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Although Clifford Chance’s history spans over 200 years, its long heritage hasn’t stopped it from leading the way in legal innovation, making it one of the most cutting-edge firms in the world.
Part of that practice is the Clifford Chance Automation Academy, a distinguished legaltech and innovation training program for legal professionals, from senior associates to summer law clerks just at the very start of their legal careers.
In May 2020, as the world grappled with how to maintain a sense of normalcy during the pandemic, the New York and Washington, D.C. offices of Clifford Chance introduced the Automation Academy to their summer law clerk class.
The Summers took part in the Academy to absorb legal design thinking and build legal automation tools for clients and internal use.
The program was first piloted in Singapore, 2019, with Clifford Chance’s innovation lab Create+65, and has since expanded globally, with sessions running across Asia Pacific, North America and Europe.
Clifford Chance was grappling with how it could meaningfully include legal professionals – including summer law clerks – in its legaltech and innovation program.
In particular, it was looking to find a way of embedding technology more deeply in the firm, and training attorneys in future skills like design-thinking and how to create customer-focused solutions.
At the same time, as with firms around the world, Clifford Chance was tasked with making a Summer Program that was meaningful and engaging, while all taking place from the Summers’ bedrooms.
Before kicking off, the key challenge was to ensure that the summer law clerks felt inspired and empowered to deliver legaltech solutions, while receiving a meaningful education in a virtual and remote environment.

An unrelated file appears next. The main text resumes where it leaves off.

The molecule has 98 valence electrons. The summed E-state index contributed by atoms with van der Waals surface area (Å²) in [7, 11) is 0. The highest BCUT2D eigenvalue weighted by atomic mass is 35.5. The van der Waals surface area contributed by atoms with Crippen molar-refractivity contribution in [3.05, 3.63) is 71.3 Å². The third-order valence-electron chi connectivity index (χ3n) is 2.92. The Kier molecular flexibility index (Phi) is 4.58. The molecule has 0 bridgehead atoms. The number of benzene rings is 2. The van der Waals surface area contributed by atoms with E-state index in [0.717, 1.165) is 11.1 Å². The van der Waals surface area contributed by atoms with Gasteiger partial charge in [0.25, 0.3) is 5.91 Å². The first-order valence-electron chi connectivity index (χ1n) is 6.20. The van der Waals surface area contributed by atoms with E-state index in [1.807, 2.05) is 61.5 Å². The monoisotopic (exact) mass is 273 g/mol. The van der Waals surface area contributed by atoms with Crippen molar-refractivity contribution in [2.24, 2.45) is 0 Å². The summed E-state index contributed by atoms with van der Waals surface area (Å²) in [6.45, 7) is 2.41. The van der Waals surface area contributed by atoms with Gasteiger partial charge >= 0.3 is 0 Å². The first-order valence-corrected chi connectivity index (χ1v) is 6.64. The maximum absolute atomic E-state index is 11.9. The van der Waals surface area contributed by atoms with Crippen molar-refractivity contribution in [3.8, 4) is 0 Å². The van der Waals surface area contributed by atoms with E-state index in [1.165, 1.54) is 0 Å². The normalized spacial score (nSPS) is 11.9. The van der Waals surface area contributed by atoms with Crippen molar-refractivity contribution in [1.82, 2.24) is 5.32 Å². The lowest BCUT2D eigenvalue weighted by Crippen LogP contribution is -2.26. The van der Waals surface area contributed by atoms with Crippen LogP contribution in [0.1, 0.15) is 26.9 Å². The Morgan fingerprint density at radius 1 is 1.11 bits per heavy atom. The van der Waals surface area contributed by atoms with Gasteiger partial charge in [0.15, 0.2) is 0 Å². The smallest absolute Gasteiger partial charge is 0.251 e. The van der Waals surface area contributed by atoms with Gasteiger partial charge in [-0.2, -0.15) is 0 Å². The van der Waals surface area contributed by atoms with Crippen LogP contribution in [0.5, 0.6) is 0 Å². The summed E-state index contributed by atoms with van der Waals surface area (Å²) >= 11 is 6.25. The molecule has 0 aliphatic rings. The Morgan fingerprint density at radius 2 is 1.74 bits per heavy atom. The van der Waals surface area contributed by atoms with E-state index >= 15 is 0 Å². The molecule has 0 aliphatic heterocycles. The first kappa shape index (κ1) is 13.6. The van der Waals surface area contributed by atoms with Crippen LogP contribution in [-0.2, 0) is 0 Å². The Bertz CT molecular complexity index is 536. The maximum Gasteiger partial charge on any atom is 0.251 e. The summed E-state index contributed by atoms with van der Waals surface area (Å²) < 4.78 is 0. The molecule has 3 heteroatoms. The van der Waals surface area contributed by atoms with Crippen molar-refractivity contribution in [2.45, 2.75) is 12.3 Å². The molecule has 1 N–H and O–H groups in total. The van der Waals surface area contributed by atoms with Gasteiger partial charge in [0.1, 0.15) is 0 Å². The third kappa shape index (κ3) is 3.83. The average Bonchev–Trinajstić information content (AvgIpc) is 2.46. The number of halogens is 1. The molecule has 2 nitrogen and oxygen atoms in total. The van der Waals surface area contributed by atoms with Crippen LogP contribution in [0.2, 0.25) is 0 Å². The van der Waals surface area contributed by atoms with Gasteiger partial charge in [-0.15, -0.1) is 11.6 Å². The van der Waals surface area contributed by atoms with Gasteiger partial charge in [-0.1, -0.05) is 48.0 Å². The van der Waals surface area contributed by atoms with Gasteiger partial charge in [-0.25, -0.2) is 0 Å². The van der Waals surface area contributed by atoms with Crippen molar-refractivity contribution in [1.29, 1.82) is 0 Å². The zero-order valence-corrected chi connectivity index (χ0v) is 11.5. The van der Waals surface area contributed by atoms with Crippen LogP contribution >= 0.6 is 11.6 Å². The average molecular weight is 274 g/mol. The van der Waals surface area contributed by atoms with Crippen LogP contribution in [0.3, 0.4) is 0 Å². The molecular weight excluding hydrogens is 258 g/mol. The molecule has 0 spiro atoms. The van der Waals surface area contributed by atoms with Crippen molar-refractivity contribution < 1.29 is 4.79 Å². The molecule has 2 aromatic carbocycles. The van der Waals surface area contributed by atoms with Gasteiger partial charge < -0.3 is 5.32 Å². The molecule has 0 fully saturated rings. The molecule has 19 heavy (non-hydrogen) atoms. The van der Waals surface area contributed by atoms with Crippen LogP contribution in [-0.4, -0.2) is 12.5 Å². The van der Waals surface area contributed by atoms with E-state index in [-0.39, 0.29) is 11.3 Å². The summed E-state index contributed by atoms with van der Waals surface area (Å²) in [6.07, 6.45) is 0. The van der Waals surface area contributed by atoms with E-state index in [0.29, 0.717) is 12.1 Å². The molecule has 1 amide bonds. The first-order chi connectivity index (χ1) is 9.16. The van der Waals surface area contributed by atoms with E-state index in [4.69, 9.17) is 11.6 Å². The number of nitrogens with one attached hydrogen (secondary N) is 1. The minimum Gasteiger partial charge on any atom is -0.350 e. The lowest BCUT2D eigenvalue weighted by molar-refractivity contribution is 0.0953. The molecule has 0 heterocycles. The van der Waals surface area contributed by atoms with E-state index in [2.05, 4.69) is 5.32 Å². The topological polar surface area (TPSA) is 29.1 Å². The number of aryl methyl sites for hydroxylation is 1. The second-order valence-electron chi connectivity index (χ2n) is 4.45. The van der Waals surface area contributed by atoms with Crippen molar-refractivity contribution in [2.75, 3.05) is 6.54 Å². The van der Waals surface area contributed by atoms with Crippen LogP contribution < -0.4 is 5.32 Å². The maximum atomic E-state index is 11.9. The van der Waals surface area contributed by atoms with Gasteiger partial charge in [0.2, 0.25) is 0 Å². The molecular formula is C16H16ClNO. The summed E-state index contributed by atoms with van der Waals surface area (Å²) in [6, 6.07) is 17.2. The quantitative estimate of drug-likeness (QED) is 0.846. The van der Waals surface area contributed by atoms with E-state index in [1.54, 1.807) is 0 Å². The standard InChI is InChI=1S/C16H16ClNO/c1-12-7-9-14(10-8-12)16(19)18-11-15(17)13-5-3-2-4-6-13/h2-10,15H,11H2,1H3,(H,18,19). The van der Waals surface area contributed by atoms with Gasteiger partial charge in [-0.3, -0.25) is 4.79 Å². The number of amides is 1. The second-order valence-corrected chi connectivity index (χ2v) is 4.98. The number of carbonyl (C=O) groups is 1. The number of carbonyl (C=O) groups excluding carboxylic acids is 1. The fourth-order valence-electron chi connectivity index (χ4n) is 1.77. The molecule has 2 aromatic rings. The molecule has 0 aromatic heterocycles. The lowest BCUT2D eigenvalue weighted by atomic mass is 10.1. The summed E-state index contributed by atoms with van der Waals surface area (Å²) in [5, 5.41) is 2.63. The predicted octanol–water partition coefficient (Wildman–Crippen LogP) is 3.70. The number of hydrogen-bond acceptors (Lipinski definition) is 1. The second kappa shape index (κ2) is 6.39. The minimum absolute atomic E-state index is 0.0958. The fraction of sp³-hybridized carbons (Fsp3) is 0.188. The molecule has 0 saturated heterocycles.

enjoyed Demo Day
enjoyed the workshops
The Automation Academy involved a series of interactive, virtual workshops and discussions over Zoom. The Summers learned the core skills involved in legaltech and innovation, including legal design thinking and bot-building, culminating in an exciting Demo Day.
“Once I learned about the pilot program in Singapore, we wanted to do everything we could to partner with Josef in the US,” said Sarah Posner, Head of Legal Recruiting in the US for Clifford Chance.
“Of course, the pandemic – and the switch to a virtual program – forced us to switch gears, but given how interactive the program was, I don’t think our clerks were in any way disadvantaged, which speaks volumes about the level of the summer’s engagement.”
The Summers were split into teams and given different use cases, guided with support and training on user-friendly design from the ideation phase, through to prototyping and testing.
Using Josef’s no-code automation software, the Summers created bots to automate workflow and processes, document automation, intake and triage, and advice and guidance for the firm, and for pro bono partners including the DC Volunteers Lawyer Project, My Sisters’ Place NY, Children’s Law Centre and Volunteers of Legal Service.
The winning team created a referral bot for My Sisters’ Place in New York, which allowed help-seekers to determine their eligibility for benefits, such as food or housing, based on their immigration status.
Clifford Chance Senior Legal Technology Advisor, Conan Hines, said the program also ensured the Summers were engaging with practising lawyers in the firm.